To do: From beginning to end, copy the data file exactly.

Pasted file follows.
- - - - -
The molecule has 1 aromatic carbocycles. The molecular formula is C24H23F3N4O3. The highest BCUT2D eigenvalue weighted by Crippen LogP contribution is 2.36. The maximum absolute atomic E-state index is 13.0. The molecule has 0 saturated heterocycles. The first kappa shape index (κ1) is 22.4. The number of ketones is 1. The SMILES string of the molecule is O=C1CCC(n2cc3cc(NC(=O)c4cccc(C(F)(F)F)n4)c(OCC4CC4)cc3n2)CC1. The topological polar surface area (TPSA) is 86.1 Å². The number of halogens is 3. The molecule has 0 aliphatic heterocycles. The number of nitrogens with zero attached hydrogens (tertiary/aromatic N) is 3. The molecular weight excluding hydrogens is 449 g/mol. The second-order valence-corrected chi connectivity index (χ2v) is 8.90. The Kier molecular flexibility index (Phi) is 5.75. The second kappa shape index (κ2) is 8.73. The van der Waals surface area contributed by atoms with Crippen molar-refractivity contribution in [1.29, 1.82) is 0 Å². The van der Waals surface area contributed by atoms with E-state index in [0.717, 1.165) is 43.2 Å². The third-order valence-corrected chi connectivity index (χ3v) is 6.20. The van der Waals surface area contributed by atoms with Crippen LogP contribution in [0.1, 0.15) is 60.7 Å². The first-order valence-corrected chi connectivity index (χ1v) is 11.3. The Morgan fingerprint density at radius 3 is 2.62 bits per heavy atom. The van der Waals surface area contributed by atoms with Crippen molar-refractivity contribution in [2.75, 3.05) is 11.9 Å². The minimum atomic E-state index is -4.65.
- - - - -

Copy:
The molecule has 1 aromatic carbocycles. The molecular formula is C24H23F3N4O3. The highest BCUT2D eigenvalue weighted by Crippen LogP contribution is 2.36. The maximum absolute atomic E-state index is 13.0. The molecule has 0 saturated heterocycles. The first kappa shape index (κ1) is 22.4. The number of ketones is 1. The SMILES string of the molecule is O=C1CCC(n2cc3cc(NC(=O)c4cccc(C(F)(F)F)n4)c(OCC4CC4)cc3n2)CC1. The topological polar surface area (TPSA) is 86.1 Å². The number of halogens is 3. The molecule has 0 aliphatic heterocycles. The number of nitrogens with zero attached hydrogens (tertiary/aromatic N) is 3. The molecular weight excluding hydrogens is 449 g/mol. The second-order valence-corrected chi connectivity index (χ2v) is 8.90. The Kier molecular flexibility index (Phi) is 5.75. The second kappa shape index (κ2) is 8.73. The van der Waals surface area contributed by atoms with Crippen molar-refractivity contribution in [1.29, 1.82) is 0 Å². The van der Waals surface area contributed by atoms with E-state index in [0.717, 1.165) is 43.2 Å². The third-order valence-corrected chi connectivity index (χ3v) is 6.20. The van der Waals surface area contributed by atoms with Crippen LogP contribution in [0.1, 0.15) is 60.7 Å². The first-order valence-corrected chi connectivity index (χ1v) is 11.3. The Morgan fingerprint density at radius 3 is 2.62 bits per heavy atom. The van der Waals surface area contributed by atoms with Crippen molar-refractivity contribution in [2.75, 3.05) is 11.9 Å². The minimum atomic E-state index is -4.65.